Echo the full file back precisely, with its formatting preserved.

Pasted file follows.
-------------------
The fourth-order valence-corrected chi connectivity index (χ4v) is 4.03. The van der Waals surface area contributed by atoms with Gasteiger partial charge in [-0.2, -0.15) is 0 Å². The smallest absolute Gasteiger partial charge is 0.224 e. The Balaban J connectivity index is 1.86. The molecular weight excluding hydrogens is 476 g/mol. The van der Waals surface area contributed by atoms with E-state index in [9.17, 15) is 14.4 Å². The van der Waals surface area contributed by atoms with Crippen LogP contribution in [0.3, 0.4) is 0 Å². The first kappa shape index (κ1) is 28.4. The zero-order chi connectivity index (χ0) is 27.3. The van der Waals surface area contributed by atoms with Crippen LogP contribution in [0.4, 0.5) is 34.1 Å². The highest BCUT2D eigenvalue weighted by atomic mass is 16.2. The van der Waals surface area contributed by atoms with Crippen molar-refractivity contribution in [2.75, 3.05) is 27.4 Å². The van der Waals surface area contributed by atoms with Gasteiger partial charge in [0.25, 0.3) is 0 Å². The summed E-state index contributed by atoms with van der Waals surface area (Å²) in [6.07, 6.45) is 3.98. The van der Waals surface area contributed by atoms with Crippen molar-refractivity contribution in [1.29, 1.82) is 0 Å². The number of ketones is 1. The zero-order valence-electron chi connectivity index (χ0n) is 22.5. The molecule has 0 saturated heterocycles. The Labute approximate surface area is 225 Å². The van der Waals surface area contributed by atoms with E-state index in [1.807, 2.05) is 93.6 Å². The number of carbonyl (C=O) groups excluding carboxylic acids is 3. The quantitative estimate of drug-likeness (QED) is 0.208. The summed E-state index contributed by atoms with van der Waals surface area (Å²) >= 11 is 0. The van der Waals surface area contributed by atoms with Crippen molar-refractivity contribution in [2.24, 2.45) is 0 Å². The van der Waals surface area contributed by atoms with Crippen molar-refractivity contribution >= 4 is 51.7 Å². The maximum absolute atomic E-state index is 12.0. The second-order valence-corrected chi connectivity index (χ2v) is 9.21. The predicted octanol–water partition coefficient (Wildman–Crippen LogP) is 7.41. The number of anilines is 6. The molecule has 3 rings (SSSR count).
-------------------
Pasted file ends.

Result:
The fourth-order valence-corrected chi connectivity index (χ4v) is 4.03. The van der Waals surface area contributed by atoms with Gasteiger partial charge in [-0.2, -0.15) is 0 Å². The smallest absolute Gasteiger partial charge is 0.224 e. The Balaban J connectivity index is 1.86. The molecular weight excluding hydrogens is 476 g/mol. The van der Waals surface area contributed by atoms with E-state index in [9.17, 15) is 14.4 Å². The van der Waals surface area contributed by atoms with Crippen LogP contribution in [0.3, 0.4) is 0 Å². The first kappa shape index (κ1) is 28.4. The zero-order chi connectivity index (χ0) is 27.3. The van der Waals surface area contributed by atoms with Crippen LogP contribution in [0.4, 0.5) is 34.1 Å². The highest BCUT2D eigenvalue weighted by atomic mass is 16.2. The van der Waals surface area contributed by atoms with Crippen molar-refractivity contribution in [2.75, 3.05) is 27.4 Å². The van der Waals surface area contributed by atoms with Gasteiger partial charge in [0.25, 0.3) is 0 Å². The summed E-state index contributed by atoms with van der Waals surface area (Å²) in [6.07, 6.45) is 3.98. The van der Waals surface area contributed by atoms with Crippen molar-refractivity contribution in [1.29, 1.82) is 0 Å². The number of ketones is 1. The zero-order valence-electron chi connectivity index (χ0n) is 22.5. The molecule has 0 saturated heterocycles. The Labute approximate surface area is 225 Å². The van der Waals surface area contributed by atoms with E-state index in [1.807, 2.05) is 93.6 Å². The number of carbonyl (C=O) groups excluding carboxylic acids is 3. The quantitative estimate of drug-likeness (QED) is 0.208. The summed E-state index contributed by atoms with van der Waals surface area (Å²) >= 11 is 0. The van der Waals surface area contributed by atoms with Crippen molar-refractivity contribution in [2.24, 2.45) is 0 Å². The van der Waals surface area contributed by atoms with Crippen molar-refractivity contribution >= 4 is 51.7 Å². The maximum absolute atomic E-state index is 12.0. The second-order valence-corrected chi connectivity index (χ2v) is 9.21. The predicted octanol–water partition coefficient (Wildman–Crippen LogP) is 7.41. The number of anilines is 6. The molecule has 3 rings (SSSR count).